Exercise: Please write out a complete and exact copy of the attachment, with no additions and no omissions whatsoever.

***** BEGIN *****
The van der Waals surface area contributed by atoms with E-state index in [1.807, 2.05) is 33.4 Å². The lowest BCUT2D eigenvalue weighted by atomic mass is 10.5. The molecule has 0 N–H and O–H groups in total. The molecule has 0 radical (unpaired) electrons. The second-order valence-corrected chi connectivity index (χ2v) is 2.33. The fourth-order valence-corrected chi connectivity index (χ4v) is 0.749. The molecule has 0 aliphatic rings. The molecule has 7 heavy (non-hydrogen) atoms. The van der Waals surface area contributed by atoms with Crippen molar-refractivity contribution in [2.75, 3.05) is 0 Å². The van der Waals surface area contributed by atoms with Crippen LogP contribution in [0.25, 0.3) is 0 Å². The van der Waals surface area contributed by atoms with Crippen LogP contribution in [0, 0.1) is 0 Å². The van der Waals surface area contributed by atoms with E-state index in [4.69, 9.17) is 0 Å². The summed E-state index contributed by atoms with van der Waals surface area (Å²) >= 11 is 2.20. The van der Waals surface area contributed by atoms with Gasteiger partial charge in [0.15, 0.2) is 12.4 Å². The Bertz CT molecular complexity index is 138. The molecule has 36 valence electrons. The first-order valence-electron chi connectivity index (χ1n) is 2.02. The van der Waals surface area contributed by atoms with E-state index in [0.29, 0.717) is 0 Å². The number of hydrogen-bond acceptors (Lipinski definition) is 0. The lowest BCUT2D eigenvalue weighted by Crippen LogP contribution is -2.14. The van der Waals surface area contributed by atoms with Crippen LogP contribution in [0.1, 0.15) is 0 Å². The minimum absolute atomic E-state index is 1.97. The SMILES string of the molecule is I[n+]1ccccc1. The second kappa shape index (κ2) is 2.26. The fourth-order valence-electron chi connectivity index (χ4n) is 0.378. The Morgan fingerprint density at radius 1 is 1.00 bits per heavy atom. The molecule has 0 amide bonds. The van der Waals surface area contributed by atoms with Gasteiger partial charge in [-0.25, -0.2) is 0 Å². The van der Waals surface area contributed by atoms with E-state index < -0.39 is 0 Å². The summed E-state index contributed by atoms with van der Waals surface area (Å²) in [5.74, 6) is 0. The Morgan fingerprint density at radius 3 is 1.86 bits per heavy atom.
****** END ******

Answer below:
The van der Waals surface area contributed by atoms with E-state index in [1.807, 2.05) is 33.4 Å². The lowest BCUT2D eigenvalue weighted by atomic mass is 10.5. The molecule has 0 N–H and O–H groups in total. The molecule has 0 radical (unpaired) electrons. The second-order valence-corrected chi connectivity index (χ2v) is 2.33. The fourth-order valence-corrected chi connectivity index (χ4v) is 0.749. The molecule has 0 aliphatic rings. The molecule has 7 heavy (non-hydrogen) atoms. The van der Waals surface area contributed by atoms with Crippen molar-refractivity contribution in [2.75, 3.05) is 0 Å². The van der Waals surface area contributed by atoms with Crippen LogP contribution in [0.25, 0.3) is 0 Å². The van der Waals surface area contributed by atoms with Crippen LogP contribution in [0, 0.1) is 0 Å². The van der Waals surface area contributed by atoms with E-state index in [4.69, 9.17) is 0 Å². The summed E-state index contributed by atoms with van der Waals surface area (Å²) >= 11 is 2.20. The van der Waals surface area contributed by atoms with Gasteiger partial charge in [0.15, 0.2) is 12.4 Å². The Bertz CT molecular complexity index is 138. The molecule has 36 valence electrons. The first-order valence-electron chi connectivity index (χ1n) is 2.02. The van der Waals surface area contributed by atoms with E-state index in [0.29, 0.717) is 0 Å². The number of hydrogen-bond acceptors (Lipinski definition) is 0. The lowest BCUT2D eigenvalue weighted by Crippen LogP contribution is -2.14. The van der Waals surface area contributed by atoms with Crippen LogP contribution in [0.1, 0.15) is 0 Å². The minimum absolute atomic E-state index is 1.97. The SMILES string of the molecule is I[n+]1ccccc1. The second kappa shape index (κ2) is 2.26. The fourth-order valence-electron chi connectivity index (χ4n) is 0.378. The Morgan fingerprint density at radius 1 is 1.00 bits per heavy atom. The molecule has 0 amide bonds. The van der Waals surface area contributed by atoms with Gasteiger partial charge in [-0.25, -0.2) is 0 Å². The van der Waals surface area contributed by atoms with E-state index < -0.39 is 0 Å². The summed E-state index contributed by atoms with van der Waals surface area (Å²) in [5.74, 6) is 0. The Morgan fingerprint density at radius 3 is 1.86 bits per heavy atom.